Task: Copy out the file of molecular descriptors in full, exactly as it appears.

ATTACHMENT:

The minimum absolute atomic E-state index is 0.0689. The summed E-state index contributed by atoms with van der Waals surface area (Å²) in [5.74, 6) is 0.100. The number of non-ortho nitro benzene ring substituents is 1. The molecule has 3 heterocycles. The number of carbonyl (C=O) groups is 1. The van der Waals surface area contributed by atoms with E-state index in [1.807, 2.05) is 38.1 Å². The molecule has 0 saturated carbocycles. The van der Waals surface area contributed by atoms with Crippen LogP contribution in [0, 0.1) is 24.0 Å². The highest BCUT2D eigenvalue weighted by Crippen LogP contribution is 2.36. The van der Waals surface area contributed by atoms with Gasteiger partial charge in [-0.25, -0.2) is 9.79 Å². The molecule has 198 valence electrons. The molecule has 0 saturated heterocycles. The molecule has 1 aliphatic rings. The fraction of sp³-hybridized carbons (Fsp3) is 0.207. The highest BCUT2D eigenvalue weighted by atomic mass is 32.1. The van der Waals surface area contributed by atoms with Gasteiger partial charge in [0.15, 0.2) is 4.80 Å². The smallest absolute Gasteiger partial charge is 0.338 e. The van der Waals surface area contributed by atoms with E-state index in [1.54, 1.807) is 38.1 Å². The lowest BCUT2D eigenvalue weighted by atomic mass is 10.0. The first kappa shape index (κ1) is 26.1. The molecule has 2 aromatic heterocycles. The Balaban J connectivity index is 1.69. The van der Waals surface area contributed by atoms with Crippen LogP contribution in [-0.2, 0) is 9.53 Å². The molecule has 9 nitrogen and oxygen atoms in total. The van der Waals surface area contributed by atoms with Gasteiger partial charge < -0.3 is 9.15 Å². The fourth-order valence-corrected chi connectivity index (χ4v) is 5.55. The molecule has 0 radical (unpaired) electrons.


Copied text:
The minimum absolute atomic E-state index is 0.0689. The summed E-state index contributed by atoms with van der Waals surface area (Å²) in [5.74, 6) is 0.100. The number of non-ortho nitro benzene ring substituents is 1. The molecule has 3 heterocycles. The number of carbonyl (C=O) groups is 1. The van der Waals surface area contributed by atoms with E-state index in [1.807, 2.05) is 38.1 Å². The molecule has 0 saturated carbocycles. The van der Waals surface area contributed by atoms with Crippen LogP contribution in [0, 0.1) is 24.0 Å². The highest BCUT2D eigenvalue weighted by Crippen LogP contribution is 2.36. The van der Waals surface area contributed by atoms with Gasteiger partial charge in [-0.25, -0.2) is 9.79 Å². The molecule has 198 valence electrons. The molecule has 0 saturated heterocycles. The molecule has 1 aliphatic rings. The fraction of sp³-hybridized carbons (Fsp3) is 0.207. The highest BCUT2D eigenvalue weighted by atomic mass is 32.1. The van der Waals surface area contributed by atoms with Gasteiger partial charge in [0.15, 0.2) is 4.80 Å². The smallest absolute Gasteiger partial charge is 0.338 e. The van der Waals surface area contributed by atoms with E-state index in [1.54, 1.807) is 38.1 Å². The lowest BCUT2D eigenvalue weighted by atomic mass is 10.0. The first kappa shape index (κ1) is 26.1. The molecule has 2 aromatic heterocycles. The Balaban J connectivity index is 1.69. The van der Waals surface area contributed by atoms with Crippen LogP contribution in [-0.2, 0) is 9.53 Å². The molecule has 9 nitrogen and oxygen atoms in total. The van der Waals surface area contributed by atoms with Gasteiger partial charge < -0.3 is 9.15 Å². The fourth-order valence-corrected chi connectivity index (χ4v) is 5.55. The molecule has 0 radical (unpaired) electrons.